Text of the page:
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In terms of heavyweight bouts, they don't get much heavier than this, with Nissan this week confirming it is "actively pursuing" the new Patrol NISMO, which would arrive to do battle with the hugely anticipated Toyota LandCruiser 300 Series.
The two iconic behemoths might looks vaguely similar - what with both being huge 4WDs that look right at home in outback Australia - but the philosophy behind each couldn't be more different.
And so with that in mind, here's everything you need to know about both models, so you can figure out which one is just right for you.
Let's start with the newest NISMO in the Nissan Stable - the mean-looking Patrol NISMO that's just been revealed in the Middle East.
First things first, it's the only one of our two competitors packing a V8 engine under that acreage of a bonnet, with the fire-breathing NISMO home to the same thunderous petrol-powered V8 as the regular Patrol, only with the wick turned up even further, with outputs boosted from 298kW and 560Nm to a whopping 320kW and 560Nm.
Do you need 320kW to climb an off-road track? Not really. And that's entirely the point.
See, while the Nissan Patrol (and the Toyota LandCruiser, for that matter) are all about the towing or off-roading, the NISMO version shifts the focus to on-road performance, kind of like the world's biggest performance car.
The engine tweaks were the work of Nissan's "legendary Takumi craftsmen team" - the same four master engine builders who create the GT-R's engine. In fact, Nissan's NISMO engineers have worked on everything from the aerodynamics to suspension tune, all with the intention of making this big behemoth accelerate and handle like a much smaller vehicle.
Apart from the obvious styling changes, there's some performance-themed design changes, too, including a new side-duct to the front bumper that allows zero lift force, as well as front and rear diffuses and twin exhaust pipes, with Nissan promising better braking performance and high-speed handling.
To further help on the handling front is the addition of Bilstein shock absorbers, which the brand says "provide sportier and improved handling" and help "take the iconic Patrol experience to a whole new level."
But it's the looks that are destined to turn the most heads, with the Nissan Patrol NISMO dressed in a sharp red line that wraps around the entire base of the vehicle, as well as huge 22-inch alloys. There's also a new front fascia and 3D-effect mesh grille, new front lamps and dark chrome inserts in the rear bumper, as well as new tail lamps.
Inside, there's the usual serving of Alcantara trimming on the seats and steering wheel, red carbon-fibre inserts, and plenty of Nismo branding.
As for how much? It's around $138,000 in Australian dollars, based purely on conversions, but that should only act as a guide.
Toyota's best-kept secret is out, with finished examples of the LandCruiser 300 Series now being captured in a series of increasingly frequent spy pictures.
But while we can see it for the first time, there's plenty we already know - or, at least, expect - from the long-awaited replacement for the LandCruiser 200 Series.
We won't rehash the look here, except to say that the new model looks bigger, bolder and sports are far more prominent and squared-off front end. For more, see the pictures we've published to date.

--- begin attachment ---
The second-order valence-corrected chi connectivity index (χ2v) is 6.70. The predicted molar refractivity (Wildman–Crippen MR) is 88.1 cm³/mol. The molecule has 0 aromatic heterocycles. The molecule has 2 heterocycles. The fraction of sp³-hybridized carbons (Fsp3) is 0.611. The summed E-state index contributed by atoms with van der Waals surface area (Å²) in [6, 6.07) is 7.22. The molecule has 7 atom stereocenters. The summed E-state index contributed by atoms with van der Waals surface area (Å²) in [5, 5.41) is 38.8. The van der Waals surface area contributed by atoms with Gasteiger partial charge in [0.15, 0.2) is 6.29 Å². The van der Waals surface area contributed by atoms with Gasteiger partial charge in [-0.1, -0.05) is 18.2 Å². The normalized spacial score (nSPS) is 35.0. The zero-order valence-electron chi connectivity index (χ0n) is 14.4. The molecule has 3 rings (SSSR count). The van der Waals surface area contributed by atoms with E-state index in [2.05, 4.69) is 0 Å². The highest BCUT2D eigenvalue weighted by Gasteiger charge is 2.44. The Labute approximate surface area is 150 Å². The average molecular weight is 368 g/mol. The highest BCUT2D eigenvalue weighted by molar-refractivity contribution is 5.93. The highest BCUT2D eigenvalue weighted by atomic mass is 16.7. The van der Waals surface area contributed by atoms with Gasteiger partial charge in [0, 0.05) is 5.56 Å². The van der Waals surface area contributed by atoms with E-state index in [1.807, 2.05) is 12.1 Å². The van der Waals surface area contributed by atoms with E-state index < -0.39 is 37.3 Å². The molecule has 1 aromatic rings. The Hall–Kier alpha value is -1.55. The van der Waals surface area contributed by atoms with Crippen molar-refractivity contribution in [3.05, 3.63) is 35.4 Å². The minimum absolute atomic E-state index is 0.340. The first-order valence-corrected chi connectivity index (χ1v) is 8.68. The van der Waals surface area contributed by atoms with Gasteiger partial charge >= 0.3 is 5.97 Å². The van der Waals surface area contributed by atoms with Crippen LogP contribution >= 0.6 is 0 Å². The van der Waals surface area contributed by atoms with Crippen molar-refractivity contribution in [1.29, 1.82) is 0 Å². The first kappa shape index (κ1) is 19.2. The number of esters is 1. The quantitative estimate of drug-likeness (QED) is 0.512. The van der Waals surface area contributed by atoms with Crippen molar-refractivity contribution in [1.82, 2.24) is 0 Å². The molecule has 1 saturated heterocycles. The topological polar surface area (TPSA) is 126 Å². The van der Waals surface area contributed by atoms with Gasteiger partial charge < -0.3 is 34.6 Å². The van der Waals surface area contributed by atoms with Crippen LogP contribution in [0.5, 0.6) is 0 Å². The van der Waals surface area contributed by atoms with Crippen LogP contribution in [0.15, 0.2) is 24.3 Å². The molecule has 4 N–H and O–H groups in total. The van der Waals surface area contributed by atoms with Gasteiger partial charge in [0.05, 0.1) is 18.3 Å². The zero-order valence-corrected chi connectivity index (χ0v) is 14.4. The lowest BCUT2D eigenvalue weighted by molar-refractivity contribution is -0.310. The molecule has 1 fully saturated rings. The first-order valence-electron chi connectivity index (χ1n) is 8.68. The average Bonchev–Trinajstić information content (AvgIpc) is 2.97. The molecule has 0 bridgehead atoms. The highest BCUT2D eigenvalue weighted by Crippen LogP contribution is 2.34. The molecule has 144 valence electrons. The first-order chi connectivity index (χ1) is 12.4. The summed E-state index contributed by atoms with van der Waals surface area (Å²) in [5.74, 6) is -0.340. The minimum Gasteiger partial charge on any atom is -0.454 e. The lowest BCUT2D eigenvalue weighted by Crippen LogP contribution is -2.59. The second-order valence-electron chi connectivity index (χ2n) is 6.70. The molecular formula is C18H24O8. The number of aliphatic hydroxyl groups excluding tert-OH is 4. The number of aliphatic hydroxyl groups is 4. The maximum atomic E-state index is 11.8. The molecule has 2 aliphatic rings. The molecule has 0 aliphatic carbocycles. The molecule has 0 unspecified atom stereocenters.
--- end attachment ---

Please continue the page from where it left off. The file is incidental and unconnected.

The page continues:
What we're here to talk about today, though, is how the incoming LC300 compares the Patrol NISMO. And even before we get to the detail, there's one fairly obvious one: While the Patrol shifts the focus onto on-road performance, the LandCruiser remains focused on the regular duties.
For something else, you'll have to wait for the GR version - only rumoured at this point - with Toyota's senior management suggesting its expanded Centre of Excellence - the facility where the Toyota HiLux Rugged X and Rogue took shape - could also get to work on the new LandCruiser.
For now, though, let's focus on what we know. For example, it will ride on a new ladder-frame TNGA platform, and will be fitted with a trio of engines, but the first to arrive in Australia should be a new 3.3-litre V6 diesel.
Japanese site Creative 311 quotes dealer sources who claim the new 3.3-litre diesel engine will produce a whopping 230kW and 687Nm, paired with a 10-speed automatic transmission. The current LC200 is fitted with a bigger V8 diesel, but produces 200kW and 650Nm.
International reports also point to the possibility of electrification joining that engine in the future, with Toyota reportedly working on a diesel hybrid. There is also a brace of turbocharged 3.5-litre V6 petrol engines - one hybrid, the other not - but neither have been confirmed for our market.
That engine will produce a monstrous 313kW and 589Nm, again paired with a 10-speed automatic, and will be the closest competitor for the Patrol NISMO.
The new LC300 is also expected to grow in every direction, stretching some 4970mm in length, 1985mm in width and 1870mm in height, and it will ride on a 2900mm wheelbase.
One thing Toyota is at pains to point out, though, is that the LC300 will deliver on capability.
"The LandCruiser needs to be capable. It needs to be able to perform, drive, tow, as expected of a LandCruiser," says Toyota Australia's VP of sales and marketing, Sean Hanley.
"It has a huge heritage. It's a legend, actually, of capability in the Australian landscape. It’s clear that the number of cylinders are cubic capacity are not the only things that determine the powertrain performance.
"The powertrain of any future LandCruiser will be built to deliver. It will deliver on power, torque, towing and off- and on-road capabilities. And I am supremely confident that with whatever we do, it will continue to remain a very capable vehicle all round."
We'd expect to see the LC300 in the coming weeks - and even as early as this month, with an on-sale date planned for sometime this year, at least internationally.